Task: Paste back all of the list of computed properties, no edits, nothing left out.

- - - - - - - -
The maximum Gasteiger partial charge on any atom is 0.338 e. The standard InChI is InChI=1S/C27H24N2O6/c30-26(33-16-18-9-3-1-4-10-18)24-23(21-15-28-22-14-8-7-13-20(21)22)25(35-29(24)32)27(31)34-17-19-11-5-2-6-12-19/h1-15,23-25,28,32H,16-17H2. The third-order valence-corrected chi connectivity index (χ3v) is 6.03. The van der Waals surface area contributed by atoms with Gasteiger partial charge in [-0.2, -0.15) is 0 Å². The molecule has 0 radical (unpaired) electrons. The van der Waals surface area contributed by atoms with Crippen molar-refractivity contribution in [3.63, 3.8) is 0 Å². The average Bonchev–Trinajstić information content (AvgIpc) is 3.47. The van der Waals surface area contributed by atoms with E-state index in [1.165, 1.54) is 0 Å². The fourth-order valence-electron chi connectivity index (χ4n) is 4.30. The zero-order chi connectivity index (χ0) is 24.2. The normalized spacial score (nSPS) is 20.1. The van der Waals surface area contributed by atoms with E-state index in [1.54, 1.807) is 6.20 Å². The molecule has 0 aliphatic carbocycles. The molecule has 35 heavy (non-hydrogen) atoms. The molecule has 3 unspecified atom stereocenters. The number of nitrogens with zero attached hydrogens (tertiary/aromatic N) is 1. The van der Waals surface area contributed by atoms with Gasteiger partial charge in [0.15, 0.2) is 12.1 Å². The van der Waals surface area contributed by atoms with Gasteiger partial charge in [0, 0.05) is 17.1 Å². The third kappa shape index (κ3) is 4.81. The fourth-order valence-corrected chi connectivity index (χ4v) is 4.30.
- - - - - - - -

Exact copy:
The maximum Gasteiger partial charge on any atom is 0.338 e. The standard InChI is InChI=1S/C27H24N2O6/c30-26(33-16-18-9-3-1-4-10-18)24-23(21-15-28-22-14-8-7-13-20(21)22)25(35-29(24)32)27(31)34-17-19-11-5-2-6-12-19/h1-15,23-25,28,32H,16-17H2. The third-order valence-corrected chi connectivity index (χ3v) is 6.03. The van der Waals surface area contributed by atoms with Gasteiger partial charge in [-0.2, -0.15) is 0 Å². The molecule has 0 radical (unpaired) electrons. The van der Waals surface area contributed by atoms with Crippen molar-refractivity contribution in [3.63, 3.8) is 0 Å². The average Bonchev–Trinajstić information content (AvgIpc) is 3.47. The van der Waals surface area contributed by atoms with E-state index in [1.165, 1.54) is 0 Å². The fourth-order valence-electron chi connectivity index (χ4n) is 4.30. The zero-order chi connectivity index (χ0) is 24.2. The normalized spacial score (nSPS) is 20.1. The van der Waals surface area contributed by atoms with E-state index in [1.54, 1.807) is 6.20 Å². The molecule has 0 aliphatic carbocycles. The molecule has 35 heavy (non-hydrogen) atoms. The molecule has 3 unspecified atom stereocenters. The number of nitrogens with zero attached hydrogens (tertiary/aromatic N) is 1. The van der Waals surface area contributed by atoms with Gasteiger partial charge in [0.15, 0.2) is 12.1 Å². The van der Waals surface area contributed by atoms with Gasteiger partial charge in [0, 0.05) is 17.1 Å². The third kappa shape index (κ3) is 4.81. The fourth-order valence-corrected chi connectivity index (χ4v) is 4.30.